Alternative Splicing Rescues Loss of Common Gamma Chain Function and Results in IL-21R-like Deficiency
Inborn errors in interleukin 2 receptor, gamma (IL2RG) perturb signaling of the common gamma chain family cytokines and cause severe combined immunodeficiency (SCID). Here, we report two brothers suffering from chronic cryptosporidiosis, severe diarrhea, and cholangitis. Pan T, B, and NK cell numbers were normal, but immunophenotyping revealed defective B cell differentiation. Using whole exome sequencing, we identified a base pair deletion in the first exon of IL2RG predicted to cause a frameshift and premature stop. However, flow cytometry revealed normal surface expression of the IL-2Rγ chain. While IL-2, IL-7, and IL-15 signaling showed only mild defects of STAT5 phosphorylation in response to the respective cytokines, IL-4- and IL-21-induced phosphorylation of STAT3 and STAT6 was markedly reduced. Examination of RNA isoforms detected alternative splicing downstream of IL2RG exon 1 in both patients resulting in resolution of the predicted frameshift and 16 mutated amino acids. In silico modeling suggested that the IL-2Rγ mutation reduces the stabilization of IL-4 and IL-21 cytokine binding by affecting the N-terminal domain of the IL-2Rγ. Thus, our study shows that IL2RG deficiency can be associated with differential signaling defects. Confounding effects of alternative splicing may partially rescue genetic defects and should be considered in patients with inborn errors of immunity.
KeywordsSCID immunodeficiency IL-21R IL-2R splicing
Our work is dedicated to the patients who sadly succumbed during the course of our studies. We thank the medical staff at the Departments of Pulmonology, Allergology, Rheumatology and Clinical Immunology and the Referral Center for Pediatric Gastroenterology and Nutrition at the Children’s Hospital Zagreb. We acknowledge the assistance of the Next-Generation Sequencing Facility and the Flow Cytometry Core Facility at the Dr. von Hauner Children’s Hospital.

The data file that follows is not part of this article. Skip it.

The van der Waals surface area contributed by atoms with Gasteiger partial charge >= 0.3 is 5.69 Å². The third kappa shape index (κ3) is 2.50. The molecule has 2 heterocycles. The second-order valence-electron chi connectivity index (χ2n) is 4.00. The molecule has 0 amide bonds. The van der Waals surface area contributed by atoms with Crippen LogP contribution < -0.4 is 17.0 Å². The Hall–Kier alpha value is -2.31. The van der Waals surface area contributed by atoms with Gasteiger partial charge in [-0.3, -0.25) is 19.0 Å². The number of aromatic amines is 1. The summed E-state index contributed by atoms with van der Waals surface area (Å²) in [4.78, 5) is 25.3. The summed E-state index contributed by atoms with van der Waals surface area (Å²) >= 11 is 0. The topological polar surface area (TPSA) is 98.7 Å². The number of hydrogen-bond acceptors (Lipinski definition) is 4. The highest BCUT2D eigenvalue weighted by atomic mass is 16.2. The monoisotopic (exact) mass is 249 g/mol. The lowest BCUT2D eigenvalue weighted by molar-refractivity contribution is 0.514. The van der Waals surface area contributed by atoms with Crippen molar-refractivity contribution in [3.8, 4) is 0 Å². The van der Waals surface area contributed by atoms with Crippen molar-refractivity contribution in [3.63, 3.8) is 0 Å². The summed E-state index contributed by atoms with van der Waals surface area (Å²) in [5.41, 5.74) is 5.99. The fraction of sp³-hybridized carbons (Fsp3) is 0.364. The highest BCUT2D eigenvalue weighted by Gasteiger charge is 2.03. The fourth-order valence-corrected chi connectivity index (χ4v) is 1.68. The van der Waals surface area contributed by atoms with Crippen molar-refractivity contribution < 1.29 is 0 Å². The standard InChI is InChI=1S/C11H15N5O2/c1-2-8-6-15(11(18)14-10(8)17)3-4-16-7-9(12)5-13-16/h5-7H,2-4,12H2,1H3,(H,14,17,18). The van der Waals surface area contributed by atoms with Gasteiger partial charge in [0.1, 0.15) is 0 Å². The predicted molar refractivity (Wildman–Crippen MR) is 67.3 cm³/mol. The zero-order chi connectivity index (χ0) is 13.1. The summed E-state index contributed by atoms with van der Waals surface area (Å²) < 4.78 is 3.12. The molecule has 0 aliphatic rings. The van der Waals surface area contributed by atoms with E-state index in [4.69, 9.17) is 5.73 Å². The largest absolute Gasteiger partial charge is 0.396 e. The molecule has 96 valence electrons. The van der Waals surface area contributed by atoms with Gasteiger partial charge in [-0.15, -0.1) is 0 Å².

D.I. designed and conducted experiments and analyzed the data. R.C. supported immunophenotypical analysis. M.N., J.K., I.H., and O.J., recruited and clinically characterized the patients and were critical in the interpretation of the human data. M.Ć. performed histological analysis and J.V. performed pre-transplant hepatological evaluation. M.R. conducted whole-exome sequencing and S.H. performed the bioinformatics analysis of sequencing data. J.B. interpreted splicing mechanisms. C.K. and D.K. conceived the study design, supervised D.I., and recruited study participants. D.I., C.K., and D.K. wrote the draft of the manuscript. All authors interpreted the data and approved the final version of manuscript.
This work has been supported by The Leona M. and Harry B. Helmsley Charitable Trust, the Collaborative Research Consortium SFB1054 project A05 (DFG), PID-NET (BMBF), BioSysNet, the European Research Council, the Gottfried–Wilhelm–Leibniz Program (DFG), the DAAD network on ‘Rare Diseases and Personalized Therapies’, the German Center for Infection Research (DZIF), and the Care-for-Rare Foundation. D.I. was funded by the Hanns-Seidel-Stiftung and received ideational support by the Studienstiftung des deutschen Volkes. D.K. has been a scholar funded by the Else Kröner-Fresenius-Stiftung, the Daimler und Benz Stiftung, and the Reinhard Frank-Stiftung.
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Conflict of Interest
The authors declare that they have no conflicts of interest.
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